Overcoming Imposter Syndrome

Renata Black, EBY Co-Founder & CEO

Why Imposter Syndrome is One of the Most Epic Battles We Fight Within Ourselves

You will never climb Career Mountain and get to the top and shout, “I made it!” You will rarely feel done or complete or even successful. Most people I know struggle with that complicated soup of feeling slighted on one hand and like a total fraud on the other.

— Amy Poehler, cool mom from Mean Girls

Get Werkin Imposter Syndrome Graphic
Credit: Werkin

Imposter Syndrome is constantly feeling like the life you’ve created for yourself is somehow not yours to claim. Somehow, because you’re a brilliant mastermind evil genius, you’ve managed to keep up this ruse to everyone around you (besides yourself) that you are worthy and deserving of happiness and success. Incredible. Officially, it’s known as a collection of feelings of inadequacy that persist despite evident success.

At least you’re in great company. Amy Poehler grapples with feeling like a fraud every time someone quotes from her Emmy-winning show Parks and Rec. Neil Armstrong, in the midst of other accomplished artists and scientists, said “I just look at all these people, and I think, what the heck am I doing here? They’ve made amazing things. I just went where I was sent.” Granted, he was the very first man on the moon and the most lauded astronaut in human history but who cares, he feels like he was just sent there. Even Lady Gaga is in on this charade, saying, “I still sometimes feel like a loser kid in high school and I just have to pick myself up and tell myself that I’m a superstar every morning so that I can get through this day and be for my fans what they need me to be.” Hate to break it to you Miss Gaga, but your Grammys, your millions of adoring fans, and your iconic catalog of heartbreaking and empowering anthems don’t hold up against all the high schoolers who bullied you.

As unfathomable as it is to look at these people and think they feel any of the self-doubt we feel, the truth is, imposter syndrome is an equalizer. When the disease was theorized by Pauline Rose Clance and Suzanne Imes in 1978, they concluded that it was particularly intense among high achieving women. It’s a well-guarded secret, a hidden companion, that loses its power the more we speak about it. Achievements are clearly not enough to combat this insidious self-concept because it requires a more internal power of good.

Imposter Syndrome is feeling like you aren't the expert you are - it's a lack of confidence that isn't warranted.
Credit: Photographer Ziqian Liu

Power tips:

Observe, recognize, but do not engage

Self-awareness is always important but also one of the strongest in your arsenal against imposter syndrome. Journaling these negative emotions will probably force you to confront how little reality there is to them. Reflection is powerful because it allows you to explore a new perspective just by distancing yourself just by writing it down and pushing it out of the spiral of your mind. Counter negative thoughts with positive statements or neutralize them with affirmations. Separate your tangible accomplishments from the feelings of inadequacy, because, in the end, they are just feelings and can be manipulated and adapted to serve you. Instead of engaging, observe, and think about them critically, “Is this thought hindering or helping me?”. Don’t allow a moment of weakness to define your whole character, learn ways to talk yourself down from the ledge, and realize your doubt doesn’t have to control your actions, and can just be fleeting.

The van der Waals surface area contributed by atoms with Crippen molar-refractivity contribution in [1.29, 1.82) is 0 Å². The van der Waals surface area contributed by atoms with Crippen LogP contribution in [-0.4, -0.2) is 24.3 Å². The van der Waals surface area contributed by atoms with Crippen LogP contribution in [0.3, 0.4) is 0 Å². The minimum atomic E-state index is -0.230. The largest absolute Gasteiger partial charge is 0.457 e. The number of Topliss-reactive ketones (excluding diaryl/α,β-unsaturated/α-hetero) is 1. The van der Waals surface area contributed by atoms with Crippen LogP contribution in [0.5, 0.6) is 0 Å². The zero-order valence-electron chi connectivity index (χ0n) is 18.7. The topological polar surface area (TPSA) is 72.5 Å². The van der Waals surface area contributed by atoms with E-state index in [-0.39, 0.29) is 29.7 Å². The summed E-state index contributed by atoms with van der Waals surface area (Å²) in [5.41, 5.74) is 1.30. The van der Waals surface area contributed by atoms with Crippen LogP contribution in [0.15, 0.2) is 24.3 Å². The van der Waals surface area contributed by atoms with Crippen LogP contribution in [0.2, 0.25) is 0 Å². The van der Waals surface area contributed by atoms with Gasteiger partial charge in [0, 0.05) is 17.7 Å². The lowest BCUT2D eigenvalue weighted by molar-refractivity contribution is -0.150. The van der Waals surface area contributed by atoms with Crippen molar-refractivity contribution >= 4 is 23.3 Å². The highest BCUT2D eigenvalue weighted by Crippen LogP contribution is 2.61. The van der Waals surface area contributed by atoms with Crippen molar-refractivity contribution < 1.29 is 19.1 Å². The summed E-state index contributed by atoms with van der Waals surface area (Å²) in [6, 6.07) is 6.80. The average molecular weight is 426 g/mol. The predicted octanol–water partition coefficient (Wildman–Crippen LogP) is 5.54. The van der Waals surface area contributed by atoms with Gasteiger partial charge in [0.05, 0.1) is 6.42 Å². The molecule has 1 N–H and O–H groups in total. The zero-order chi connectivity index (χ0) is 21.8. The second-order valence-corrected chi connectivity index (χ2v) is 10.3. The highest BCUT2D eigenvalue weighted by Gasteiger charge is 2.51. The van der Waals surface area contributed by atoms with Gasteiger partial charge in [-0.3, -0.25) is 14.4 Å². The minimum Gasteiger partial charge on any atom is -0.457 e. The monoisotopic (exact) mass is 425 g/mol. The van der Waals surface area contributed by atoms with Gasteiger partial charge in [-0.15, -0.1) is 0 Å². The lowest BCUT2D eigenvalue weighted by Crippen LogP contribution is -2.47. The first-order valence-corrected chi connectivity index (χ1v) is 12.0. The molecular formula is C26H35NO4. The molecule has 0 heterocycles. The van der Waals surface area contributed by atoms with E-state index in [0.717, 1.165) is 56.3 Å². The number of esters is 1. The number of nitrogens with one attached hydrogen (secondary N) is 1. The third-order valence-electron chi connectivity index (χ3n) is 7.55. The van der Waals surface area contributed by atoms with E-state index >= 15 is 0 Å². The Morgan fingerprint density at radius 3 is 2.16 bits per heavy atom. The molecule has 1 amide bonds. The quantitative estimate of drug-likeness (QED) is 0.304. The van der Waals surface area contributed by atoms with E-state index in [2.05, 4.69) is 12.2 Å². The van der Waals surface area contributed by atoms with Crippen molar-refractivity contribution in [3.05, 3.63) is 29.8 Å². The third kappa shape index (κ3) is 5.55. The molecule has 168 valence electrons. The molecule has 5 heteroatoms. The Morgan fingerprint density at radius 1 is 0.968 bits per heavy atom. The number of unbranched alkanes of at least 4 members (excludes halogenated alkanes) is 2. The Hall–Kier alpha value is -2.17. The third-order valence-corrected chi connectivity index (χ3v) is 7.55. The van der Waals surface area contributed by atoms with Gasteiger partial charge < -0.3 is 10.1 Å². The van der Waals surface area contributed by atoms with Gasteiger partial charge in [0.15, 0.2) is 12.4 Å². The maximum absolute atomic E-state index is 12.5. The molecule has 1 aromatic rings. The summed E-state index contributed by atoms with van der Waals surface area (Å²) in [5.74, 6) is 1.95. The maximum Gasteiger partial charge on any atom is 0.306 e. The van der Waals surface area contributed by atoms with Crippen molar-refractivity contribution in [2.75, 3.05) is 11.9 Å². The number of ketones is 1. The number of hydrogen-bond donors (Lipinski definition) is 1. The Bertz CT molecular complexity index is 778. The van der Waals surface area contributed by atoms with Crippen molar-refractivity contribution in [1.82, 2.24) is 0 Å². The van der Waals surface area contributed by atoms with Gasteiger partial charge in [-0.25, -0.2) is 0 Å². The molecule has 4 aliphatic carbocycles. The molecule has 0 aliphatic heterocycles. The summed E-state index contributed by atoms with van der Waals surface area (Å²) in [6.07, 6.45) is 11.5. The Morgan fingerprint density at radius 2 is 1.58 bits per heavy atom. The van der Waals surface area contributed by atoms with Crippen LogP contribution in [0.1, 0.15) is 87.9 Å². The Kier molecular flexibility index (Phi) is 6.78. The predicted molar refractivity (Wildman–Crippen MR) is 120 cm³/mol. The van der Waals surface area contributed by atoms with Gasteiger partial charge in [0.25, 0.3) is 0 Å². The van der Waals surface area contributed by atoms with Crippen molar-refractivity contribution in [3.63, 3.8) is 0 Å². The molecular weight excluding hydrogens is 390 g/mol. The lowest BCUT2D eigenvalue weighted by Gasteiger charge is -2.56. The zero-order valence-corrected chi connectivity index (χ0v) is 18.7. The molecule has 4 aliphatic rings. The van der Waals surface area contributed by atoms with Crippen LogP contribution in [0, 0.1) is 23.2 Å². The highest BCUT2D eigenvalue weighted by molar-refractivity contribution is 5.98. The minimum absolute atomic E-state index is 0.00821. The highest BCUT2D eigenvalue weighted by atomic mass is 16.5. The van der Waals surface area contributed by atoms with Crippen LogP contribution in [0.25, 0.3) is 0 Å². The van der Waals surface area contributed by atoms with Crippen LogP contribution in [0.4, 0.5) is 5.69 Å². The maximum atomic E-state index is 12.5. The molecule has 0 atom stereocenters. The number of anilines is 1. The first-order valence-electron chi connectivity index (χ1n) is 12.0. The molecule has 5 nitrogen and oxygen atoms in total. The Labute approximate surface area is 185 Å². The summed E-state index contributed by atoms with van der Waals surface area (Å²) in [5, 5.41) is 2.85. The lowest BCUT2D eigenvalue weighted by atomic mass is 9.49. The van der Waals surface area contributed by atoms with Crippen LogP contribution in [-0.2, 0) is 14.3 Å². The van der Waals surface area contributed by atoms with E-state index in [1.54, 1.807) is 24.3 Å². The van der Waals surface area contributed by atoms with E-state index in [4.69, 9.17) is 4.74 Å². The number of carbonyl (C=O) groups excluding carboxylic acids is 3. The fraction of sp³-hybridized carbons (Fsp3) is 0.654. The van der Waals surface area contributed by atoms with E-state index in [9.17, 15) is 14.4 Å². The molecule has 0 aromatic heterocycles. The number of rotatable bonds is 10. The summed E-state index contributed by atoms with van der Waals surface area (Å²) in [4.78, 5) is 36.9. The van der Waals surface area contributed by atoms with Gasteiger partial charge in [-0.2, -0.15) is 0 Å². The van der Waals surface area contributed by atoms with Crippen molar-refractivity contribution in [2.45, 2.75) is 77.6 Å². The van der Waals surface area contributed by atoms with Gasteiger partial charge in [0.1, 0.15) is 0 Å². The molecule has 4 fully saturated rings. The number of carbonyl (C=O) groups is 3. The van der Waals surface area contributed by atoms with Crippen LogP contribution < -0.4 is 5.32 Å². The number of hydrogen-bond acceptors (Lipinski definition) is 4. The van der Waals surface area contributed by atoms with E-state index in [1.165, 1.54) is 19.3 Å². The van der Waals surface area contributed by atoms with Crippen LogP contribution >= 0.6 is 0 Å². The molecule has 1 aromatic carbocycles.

Act in confidence

Ask for help. There are particular strains of imposter syndrome known as the soloist and the expert who find it difficult to reach out to others in times of need for fear of being unmasked as the fraud they are. Most success is collaborative and internalizing that truth will allow you to start seeking the support that everyone needs to progress. 

Group therapy is a space in which women can allow themselves to be vulnerable and realize they are not alone in these struggles. Witnessing the ways other women invalidate themselves and how far removed their perception is from their actual accomplishments acts almost as a mirror for yourself. A Gestalt technique that therapists found helpful involves having  “client role-play the opposite of “I’m not bright,” i.e., to have her act out being bright, feeling it and expressing it. She can then work through the fears and guilt that accompany the fantasy of specialness and can move toward a realistic and self-affirming view of her own abilities, neither overestimating nor underestimating them. This role-play helps some women confront their fears of success. In taking the stance of being bright and capable, many women experience a rewarding sense of their personal power. If, as is often the case, they receive applause from other group members for such self-affirmation, their fears about acknowledging their brightness begin to subside.”

Reframe your thoughts on failure

Mistakes are not failures, and many argue that the concept of failure does not exist because of the sheer permanence the world implies. Avoiding failure means not taking risks, waiting for some perfect version of yourself to appear before you take on relationships and roles that you’ve dreamed about. There will never be a perfect time or version of you, so you need to start pushing yourself beyond this cloud of doubt and realize that all of everything is a constant learning experience. Overcome perfectionism with this knowledge so you don’t feel this daunting pressure before even beginning the journey. 

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